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Priming and the plight of public opinion polling

July 20, 2013 0 Comments

pub_opinion_pollPublic opinion polling has, well, issues that it needs to work through.

Cengiz Erisen got his PhD in political science at SUNY Stony Brook in 2009.  He recently published an article based on his dissertation in Political Psychology, co-authored with two of his Stony Brook professors, Milton Lodge and Charles Tabor.  Titled “Affective Contagion in Effortful Political Thinking”, it is one of the best treatments I have read of priming in political attitude formation and presentation.

Priming is the process of being influenced by stimuli we are not consciously aware of.  Malcolm Gladwell describes some great priming examples in his book Blink, such as the experiment in which people unscrambled sentences that contained words that primed “old age”, and then walked more slowly down a long corridor than people who were not primed with old-age words.

Erisen’s experiments were masterpieces of simplicity.  A total of about 350 Stony Brook students, pretty evenly distributed among self-declared Democrats, Republicans, and Independents, were asked to record on a computer their attitudes on a number of public policy issues like the energy crisis and illegal immigration. They were then asked to record their free-form “thoughts” about one issue, like illegal immigration.

Unknown to the students, they were subliminally primed with simple happy faces, frowning faces, or neutral faces in between each of their recorded thoughts.  These primes were displayed for 39 milliseconds and were backward and forward masked with random characters so they would not be detected consciously.  No student reported seeing the primes or knowing they were present.  Each participant was consistently primed with one type of image – happy, sad, or neutral – throughout their session.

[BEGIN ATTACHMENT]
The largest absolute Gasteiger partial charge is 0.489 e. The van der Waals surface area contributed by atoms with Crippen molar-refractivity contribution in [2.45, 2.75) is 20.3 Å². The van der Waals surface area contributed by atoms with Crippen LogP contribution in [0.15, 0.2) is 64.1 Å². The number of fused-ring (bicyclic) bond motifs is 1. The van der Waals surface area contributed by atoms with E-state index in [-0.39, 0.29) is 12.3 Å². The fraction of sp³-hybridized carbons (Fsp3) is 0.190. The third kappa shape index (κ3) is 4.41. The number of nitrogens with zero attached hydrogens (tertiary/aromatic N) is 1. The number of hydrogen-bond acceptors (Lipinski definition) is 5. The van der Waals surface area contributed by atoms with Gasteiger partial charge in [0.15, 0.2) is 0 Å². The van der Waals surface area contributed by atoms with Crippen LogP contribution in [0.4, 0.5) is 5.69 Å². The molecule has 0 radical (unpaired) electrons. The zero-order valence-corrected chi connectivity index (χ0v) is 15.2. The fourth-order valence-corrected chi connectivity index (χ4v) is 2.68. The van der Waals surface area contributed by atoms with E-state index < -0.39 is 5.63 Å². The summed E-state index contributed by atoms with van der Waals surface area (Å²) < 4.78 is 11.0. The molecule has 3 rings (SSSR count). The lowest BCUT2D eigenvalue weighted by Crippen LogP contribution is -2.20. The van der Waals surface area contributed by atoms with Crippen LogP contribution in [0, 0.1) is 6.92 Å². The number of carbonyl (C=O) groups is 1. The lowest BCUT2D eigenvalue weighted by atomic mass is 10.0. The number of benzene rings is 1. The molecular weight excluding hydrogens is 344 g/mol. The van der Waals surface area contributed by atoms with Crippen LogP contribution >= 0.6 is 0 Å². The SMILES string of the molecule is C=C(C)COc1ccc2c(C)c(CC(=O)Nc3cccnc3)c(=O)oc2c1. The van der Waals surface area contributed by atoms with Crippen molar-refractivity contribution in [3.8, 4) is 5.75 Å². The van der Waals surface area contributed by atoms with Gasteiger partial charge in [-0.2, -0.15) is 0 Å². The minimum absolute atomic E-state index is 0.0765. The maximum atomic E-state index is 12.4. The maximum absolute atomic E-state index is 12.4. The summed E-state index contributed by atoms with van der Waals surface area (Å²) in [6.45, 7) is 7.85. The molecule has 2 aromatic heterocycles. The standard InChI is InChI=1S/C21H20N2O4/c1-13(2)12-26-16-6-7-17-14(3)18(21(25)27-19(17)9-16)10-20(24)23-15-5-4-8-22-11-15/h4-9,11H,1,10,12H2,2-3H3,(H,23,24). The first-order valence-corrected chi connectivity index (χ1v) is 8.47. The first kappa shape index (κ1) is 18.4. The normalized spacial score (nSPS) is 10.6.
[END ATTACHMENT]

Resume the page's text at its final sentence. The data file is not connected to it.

This was a strong test of the subliminal priming hypothesis.  The primes were extremely simple, abstract, irrelevant, and incidental.  The attitudes being primed were highly cognitive – participants had to consciously think up and write down full sentences about the policy issues.  People were forced to think, probably much more than they would be expected to in a public opinion polling phone call.

The results were highly significant statistically, and in the predicted direction.  First, the number of thoughts generated was influenced by the primes.  The average number ofnegative thoughts recorded on the immigration issue was 1.40, 2.53, and 1.69 respectively under the positive, negative, and neutral priming conditions (F(1,187)=7.15, p<.001).  The average number of positive thoughts was 1.64, 1.22, and 0.90 under the positive, negative, and neutral priming conditions (F(1,187)=7.00,p<.001).  People came up with more positive thoughts when subliminally primed with a cartoon happy face, and more negative thoughts when primed with a cartoon frowning face.

In addition, the expression of negative or positive valence in the thoughts was impacted by the primes.  People who had expressed explicit negative attitudes toward illegal immigration in the questionnaires listed an average of 4.33 negative thoughts under the negativepriming condition.  But under the positive priming condition, people with negative attitudes listed an average of only 1.82 negative thoughts.  The authors note:

the subliminal presentation of smiling and frowning cartoon faces strongly and significantly promoted affectively congruent thoughts on illegal immigration, and this effect was not washed out by the power of prior attitudes. In support of the substantive power of affective congruence, participants in our first study listed on the order of twice as many thoughts that were congruent with the prime as those that were incongruent, regardless of their prior attitude on the issue.